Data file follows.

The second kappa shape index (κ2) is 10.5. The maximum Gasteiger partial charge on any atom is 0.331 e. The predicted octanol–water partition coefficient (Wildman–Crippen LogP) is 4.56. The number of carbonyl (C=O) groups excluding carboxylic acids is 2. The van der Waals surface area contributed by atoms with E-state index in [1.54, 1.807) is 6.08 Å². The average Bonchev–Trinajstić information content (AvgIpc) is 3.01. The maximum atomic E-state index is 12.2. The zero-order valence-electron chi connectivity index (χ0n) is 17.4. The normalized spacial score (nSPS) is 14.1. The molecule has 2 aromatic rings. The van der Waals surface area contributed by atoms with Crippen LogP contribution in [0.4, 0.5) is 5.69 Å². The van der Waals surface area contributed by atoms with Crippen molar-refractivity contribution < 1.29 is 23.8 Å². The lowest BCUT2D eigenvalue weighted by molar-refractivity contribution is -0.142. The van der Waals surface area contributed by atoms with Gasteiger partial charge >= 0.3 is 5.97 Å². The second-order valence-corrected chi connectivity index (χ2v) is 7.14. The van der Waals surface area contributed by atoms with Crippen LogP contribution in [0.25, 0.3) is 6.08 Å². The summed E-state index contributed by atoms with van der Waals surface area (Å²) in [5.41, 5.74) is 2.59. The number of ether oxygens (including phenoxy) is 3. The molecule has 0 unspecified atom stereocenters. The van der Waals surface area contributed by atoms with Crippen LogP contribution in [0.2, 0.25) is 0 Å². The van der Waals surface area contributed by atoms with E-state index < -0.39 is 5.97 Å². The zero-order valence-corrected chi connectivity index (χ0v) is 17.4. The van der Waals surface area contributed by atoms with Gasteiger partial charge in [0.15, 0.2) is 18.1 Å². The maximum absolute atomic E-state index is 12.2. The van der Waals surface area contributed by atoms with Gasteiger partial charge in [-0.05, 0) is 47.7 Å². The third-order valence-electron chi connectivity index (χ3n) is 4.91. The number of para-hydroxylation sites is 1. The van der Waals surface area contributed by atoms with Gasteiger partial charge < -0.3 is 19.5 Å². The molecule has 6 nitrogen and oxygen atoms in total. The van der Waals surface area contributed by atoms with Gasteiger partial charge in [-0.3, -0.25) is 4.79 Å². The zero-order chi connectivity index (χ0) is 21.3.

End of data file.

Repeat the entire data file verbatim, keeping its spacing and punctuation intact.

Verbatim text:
The second kappa shape index (κ2) is 10.5. The maximum Gasteiger partial charge on any atom is 0.331 e. The predicted octanol–water partition coefficient (Wildman–Crippen LogP) is 4.56. The number of carbonyl (C=O) groups excluding carboxylic acids is 2. The van der Waals surface area contributed by atoms with E-state index in [1.54, 1.807) is 6.08 Å². The average Bonchev–Trinajstić information content (AvgIpc) is 3.01. The maximum atomic E-state index is 12.2. The zero-order valence-electron chi connectivity index (χ0n) is 17.4. The normalized spacial score (nSPS) is 14.1. The molecule has 2 aromatic rings. The van der Waals surface area contributed by atoms with Crippen LogP contribution in [0.4, 0.5) is 5.69 Å². The van der Waals surface area contributed by atoms with Crippen molar-refractivity contribution < 1.29 is 23.8 Å². The lowest BCUT2D eigenvalue weighted by molar-refractivity contribution is -0.142. The van der Waals surface area contributed by atoms with Gasteiger partial charge >= 0.3 is 5.97 Å². The second-order valence-corrected chi connectivity index (χ2v) is 7.14. The van der Waals surface area contributed by atoms with Crippen LogP contribution in [0.25, 0.3) is 6.08 Å². The summed E-state index contributed by atoms with van der Waals surface area (Å²) in [5.41, 5.74) is 2.59. The number of ether oxygens (including phenoxy) is 3. The molecule has 0 unspecified atom stereocenters. The van der Waals surface area contributed by atoms with Crippen LogP contribution in [0.2, 0.25) is 0 Å². The van der Waals surface area contributed by atoms with E-state index < -0.39 is 5.97 Å². The zero-order valence-corrected chi connectivity index (χ0v) is 17.4. The van der Waals surface area contributed by atoms with Gasteiger partial charge in [0.15, 0.2) is 18.1 Å². The maximum absolute atomic E-state index is 12.2. The van der Waals surface area contributed by atoms with Gasteiger partial charge in [-0.05, 0) is 47.7 Å². The third-order valence-electron chi connectivity index (χ3n) is 4.91. The number of para-hydroxylation sites is 1. The van der Waals surface area contributed by atoms with Gasteiger partial charge < -0.3 is 19.5 Å². The molecule has 6 nitrogen and oxygen atoms in total. The van der Waals surface area contributed by atoms with Gasteiger partial charge in [-0.3, -0.25) is 4.79 Å². The zero-order chi connectivity index (χ0) is 21.3.